. . . as Editor of the Pioneer, he expresses to me the desire of becoming acquainted with H. P. B. and myself, in case we should be coming up country, and his willingness to publish any interesting facts about our mission to India. In common with the whole Indian press, the Pioneer had noted our arrival. Mr. Sinnett writes that, from having had a number of chances in London to investigate certain remarkable mediumistic phenomena, he felt more interest than the average journalist in occult questions.
Not another Anglo-Indian Editor was disposed to be kind to us, or to be just in his discussion of our views and ideals. Mr. Sinnett alone was our true friend and conscientious critic; but he was a powerful ally, since he controlled the most influential newspaper in India, and more than any other journalist possessed the confidence and respect of the chief officers of Government.
A six-week visit with the Sinnetts at Simla was a period of many remarkable occurrences. Instances described by Olcott were also recounted by Sinnett in his nonfiction The Occult World first published in 1881. Olcott afforded a candid glimpse of HPB’s “savage temper” during this period.
News from Bombay about the turn the Bates affair was taking threw her into a paroxysm of excitement, and the next morning, as usual, she made me the scapegoat; stamping up and down the room and making it appear that I was the proximate cause of all her trials and tribulations. My notes say that Sinnett privately expressed to me his feeling of despair to see that she would not control herself, but threw away all her chances to make friends among the class whose goodwill it was most important to secure. The English, he said, always associate true merit with calm self-control.
The Phenomena in Simla included the recurrent “table-rapping and fairy-bell ringing.” There was also “a queer phenomenon for a gentleman visitor: she rubbed off from the chintz cover of the chair in which she was sitting a duplicate of one of the flowers in the pattern. The flower was not a phantasm, like the smile of the Cheshire cat, but a substantial object, as though a piece of the cloth corresponding with the outline of the flower had been removed from the chintz under her hands; the chintz, however, was unmutilated.”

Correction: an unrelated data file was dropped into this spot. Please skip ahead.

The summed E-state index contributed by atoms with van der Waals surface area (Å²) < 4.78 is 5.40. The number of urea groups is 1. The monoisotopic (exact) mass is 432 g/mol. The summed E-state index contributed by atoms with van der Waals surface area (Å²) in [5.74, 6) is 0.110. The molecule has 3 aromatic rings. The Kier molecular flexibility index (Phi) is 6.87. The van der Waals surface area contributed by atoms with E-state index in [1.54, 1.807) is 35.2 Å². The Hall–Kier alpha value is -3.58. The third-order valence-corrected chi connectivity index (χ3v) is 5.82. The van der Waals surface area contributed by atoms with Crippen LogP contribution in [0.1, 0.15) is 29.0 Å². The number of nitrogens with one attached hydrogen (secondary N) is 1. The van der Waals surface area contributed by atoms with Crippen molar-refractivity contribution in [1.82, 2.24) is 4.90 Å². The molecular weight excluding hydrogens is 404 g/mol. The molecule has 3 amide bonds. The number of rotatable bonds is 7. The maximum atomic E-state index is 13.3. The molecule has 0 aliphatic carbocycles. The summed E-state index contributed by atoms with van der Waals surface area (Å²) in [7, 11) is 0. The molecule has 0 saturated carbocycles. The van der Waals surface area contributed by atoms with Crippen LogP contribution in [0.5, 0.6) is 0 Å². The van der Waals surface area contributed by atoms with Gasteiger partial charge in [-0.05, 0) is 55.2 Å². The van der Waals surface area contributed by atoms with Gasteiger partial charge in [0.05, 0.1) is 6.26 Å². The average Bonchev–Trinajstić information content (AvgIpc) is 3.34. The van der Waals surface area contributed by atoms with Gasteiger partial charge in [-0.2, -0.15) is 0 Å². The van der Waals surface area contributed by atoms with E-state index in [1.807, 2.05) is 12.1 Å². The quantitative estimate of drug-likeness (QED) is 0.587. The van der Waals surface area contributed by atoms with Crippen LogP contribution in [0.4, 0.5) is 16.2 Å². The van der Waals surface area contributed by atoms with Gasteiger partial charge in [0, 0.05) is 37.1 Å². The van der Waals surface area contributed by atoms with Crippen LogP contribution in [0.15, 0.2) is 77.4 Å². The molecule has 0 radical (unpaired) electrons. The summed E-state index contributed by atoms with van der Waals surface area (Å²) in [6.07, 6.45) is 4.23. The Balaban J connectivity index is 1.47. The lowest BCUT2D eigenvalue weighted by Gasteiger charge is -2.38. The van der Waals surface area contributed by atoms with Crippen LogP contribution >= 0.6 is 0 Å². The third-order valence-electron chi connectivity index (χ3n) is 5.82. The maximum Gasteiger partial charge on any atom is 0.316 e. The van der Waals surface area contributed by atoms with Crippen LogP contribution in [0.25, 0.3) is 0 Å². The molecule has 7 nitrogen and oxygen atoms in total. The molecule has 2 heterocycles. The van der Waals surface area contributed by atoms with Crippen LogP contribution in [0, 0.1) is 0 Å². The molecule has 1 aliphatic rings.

Offering a “narrative exactly as I find it told in my Diary entry . . .,” Olcott provided his eyewitness account of the “much-mooted incident” at a picnic where a needed seventh cup and saucer were dug up from the ground at the spot indicated by HPB; along with his remembrance of what Sinnett called the “brooch incident” in The Occult World, among other unexpected occurrences. When HPB was present at a social event, there would sometimes ensue what Olcott referred to as “this phenomena-hunting business.” There were occasional incidents involving ‘precipitation’ (materialization) such as in June 1882 during a visit to Baroda (Vadodara)—“the flourishing capital of H. H. The Gaikwar” (ruler)—when HPB was with Judge Gadgil and his friend Mr. Kirtane. Instances of these phenomena had also been described in the first volume of Old Diary Leaves (1895), including HPB’s New York precipitations of portraits of ‘the Yogi’ and M. A. Oxon (pen name of William Stainton Moses).